The perfect mount
No matter how good you are at reading a clay and assessing lead, you’ll always struggle to achieve consistently high scores if your gun mounting technique is suspect.

A smooth, unhurried gun mount is of paramount importance. Get it right and I know you’ll shoot well. It’s absolutely essential that you mount the gun in exactly the same way, every time. Here are a few pointers to help you when you’re practicing:

* A parallel gun mount is essential, irrespective of the angle at which the barrels are held at the ready/call position (see images right).
* Don’t have the gun too low at the ready position. Ideally it should be just out of the pocket of the shoulder ? extra movement equals extra effort and wasted time.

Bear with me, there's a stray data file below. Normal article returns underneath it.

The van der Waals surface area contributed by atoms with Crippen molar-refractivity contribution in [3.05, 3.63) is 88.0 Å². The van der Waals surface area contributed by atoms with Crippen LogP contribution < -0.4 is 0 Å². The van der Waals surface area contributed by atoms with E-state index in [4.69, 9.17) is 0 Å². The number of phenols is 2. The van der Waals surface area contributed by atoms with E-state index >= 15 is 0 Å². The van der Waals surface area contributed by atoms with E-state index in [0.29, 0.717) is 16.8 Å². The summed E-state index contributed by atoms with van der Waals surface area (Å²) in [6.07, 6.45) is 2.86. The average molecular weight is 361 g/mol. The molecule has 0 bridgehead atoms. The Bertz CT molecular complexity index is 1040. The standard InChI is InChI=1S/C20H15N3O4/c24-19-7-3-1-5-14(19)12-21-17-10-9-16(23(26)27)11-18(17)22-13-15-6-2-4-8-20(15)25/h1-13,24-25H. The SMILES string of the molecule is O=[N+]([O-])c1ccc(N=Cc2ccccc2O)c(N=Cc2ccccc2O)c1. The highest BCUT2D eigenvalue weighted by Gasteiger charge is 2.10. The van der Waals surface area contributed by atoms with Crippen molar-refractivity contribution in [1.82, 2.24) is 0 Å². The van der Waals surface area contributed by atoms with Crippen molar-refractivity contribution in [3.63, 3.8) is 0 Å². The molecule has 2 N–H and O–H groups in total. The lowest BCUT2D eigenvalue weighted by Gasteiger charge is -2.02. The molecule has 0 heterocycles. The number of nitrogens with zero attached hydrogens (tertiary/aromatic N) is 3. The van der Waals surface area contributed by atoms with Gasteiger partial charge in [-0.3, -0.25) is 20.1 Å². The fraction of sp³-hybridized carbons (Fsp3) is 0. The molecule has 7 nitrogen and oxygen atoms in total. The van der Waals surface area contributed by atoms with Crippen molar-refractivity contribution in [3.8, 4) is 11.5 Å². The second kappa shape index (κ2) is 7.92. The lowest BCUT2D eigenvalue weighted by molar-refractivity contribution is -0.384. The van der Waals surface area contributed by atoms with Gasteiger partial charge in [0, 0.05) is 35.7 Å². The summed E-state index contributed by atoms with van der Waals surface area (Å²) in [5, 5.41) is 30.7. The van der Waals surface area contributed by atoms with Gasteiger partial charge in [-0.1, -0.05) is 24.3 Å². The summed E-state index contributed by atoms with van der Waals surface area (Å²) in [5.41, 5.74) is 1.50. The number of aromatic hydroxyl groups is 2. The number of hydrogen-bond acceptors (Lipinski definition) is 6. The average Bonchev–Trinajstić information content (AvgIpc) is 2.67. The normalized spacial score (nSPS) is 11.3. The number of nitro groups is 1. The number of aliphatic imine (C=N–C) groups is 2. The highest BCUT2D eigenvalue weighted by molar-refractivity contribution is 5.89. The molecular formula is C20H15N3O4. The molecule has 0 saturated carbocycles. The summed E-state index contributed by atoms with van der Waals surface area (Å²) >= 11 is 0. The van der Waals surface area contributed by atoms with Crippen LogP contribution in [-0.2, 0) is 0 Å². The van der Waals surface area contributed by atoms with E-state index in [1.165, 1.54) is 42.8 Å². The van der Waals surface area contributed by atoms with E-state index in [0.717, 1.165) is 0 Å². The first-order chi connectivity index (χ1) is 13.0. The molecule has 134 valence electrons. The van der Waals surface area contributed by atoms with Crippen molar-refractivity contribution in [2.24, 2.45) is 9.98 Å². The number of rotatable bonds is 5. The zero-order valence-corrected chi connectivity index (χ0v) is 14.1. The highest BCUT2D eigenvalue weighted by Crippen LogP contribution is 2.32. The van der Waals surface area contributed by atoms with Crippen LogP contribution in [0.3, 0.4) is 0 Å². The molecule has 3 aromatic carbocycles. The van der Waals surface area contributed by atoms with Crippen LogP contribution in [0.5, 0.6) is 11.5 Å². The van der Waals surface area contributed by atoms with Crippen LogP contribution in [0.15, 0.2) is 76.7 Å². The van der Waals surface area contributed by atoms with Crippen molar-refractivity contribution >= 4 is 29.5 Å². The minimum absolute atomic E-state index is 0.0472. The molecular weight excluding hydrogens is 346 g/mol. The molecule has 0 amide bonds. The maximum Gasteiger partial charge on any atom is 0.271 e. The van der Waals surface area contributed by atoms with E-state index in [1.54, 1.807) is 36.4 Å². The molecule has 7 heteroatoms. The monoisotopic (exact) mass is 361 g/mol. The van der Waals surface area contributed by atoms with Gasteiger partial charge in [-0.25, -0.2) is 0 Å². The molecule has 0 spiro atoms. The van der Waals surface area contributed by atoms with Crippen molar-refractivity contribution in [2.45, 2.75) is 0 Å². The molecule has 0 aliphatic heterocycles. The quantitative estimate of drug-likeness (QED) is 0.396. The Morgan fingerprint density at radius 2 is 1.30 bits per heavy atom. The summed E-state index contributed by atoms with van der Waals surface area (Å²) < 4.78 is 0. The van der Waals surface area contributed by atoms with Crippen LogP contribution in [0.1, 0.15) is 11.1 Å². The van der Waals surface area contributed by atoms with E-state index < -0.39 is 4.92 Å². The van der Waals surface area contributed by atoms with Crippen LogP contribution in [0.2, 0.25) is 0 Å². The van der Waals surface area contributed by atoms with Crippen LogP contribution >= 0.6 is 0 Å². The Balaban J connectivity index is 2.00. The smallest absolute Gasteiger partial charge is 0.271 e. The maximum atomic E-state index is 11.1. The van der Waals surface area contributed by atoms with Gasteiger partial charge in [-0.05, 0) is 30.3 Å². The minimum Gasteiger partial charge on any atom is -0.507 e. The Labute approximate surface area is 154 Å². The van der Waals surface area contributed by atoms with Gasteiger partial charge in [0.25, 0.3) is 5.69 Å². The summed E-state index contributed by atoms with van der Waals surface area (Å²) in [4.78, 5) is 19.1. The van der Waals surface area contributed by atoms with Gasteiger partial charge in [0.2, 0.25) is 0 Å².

* Always bring the gun to your cheek, not your cheek to the gun.
* When the gun is mounted, don’t lift your head off the stock.
* Remember your ‘front’ hand needs to be positioned on the fore-end according to the type of bird, i.e. for a high driven bird, consider having the forehand back a little so it doesn’t impair the swing.
* Practice dry mounting the gun at home in front of a mirror.
* Don’t tilt the gun at the ready position.

‘Gun up,’ is fine for English sporting targets. When shooting the FITASC discipline, however, the rules state that the heel of the gun must be below a mark 25cms from the top of the shoulder when the shooter calls for the first bird, and the gun must not be mounted until the target is in sight.

Have you got a problem with your shooting?
If so, drop us a line, maybe Mark can help. Please write to our usual address: Sporting Gun, PO Box 157, Stamford, Lincs. PE9 9FU or email:
We’re afraid Mark can’t give personal replies, but he’ll do his best to tackle your subject in future articles.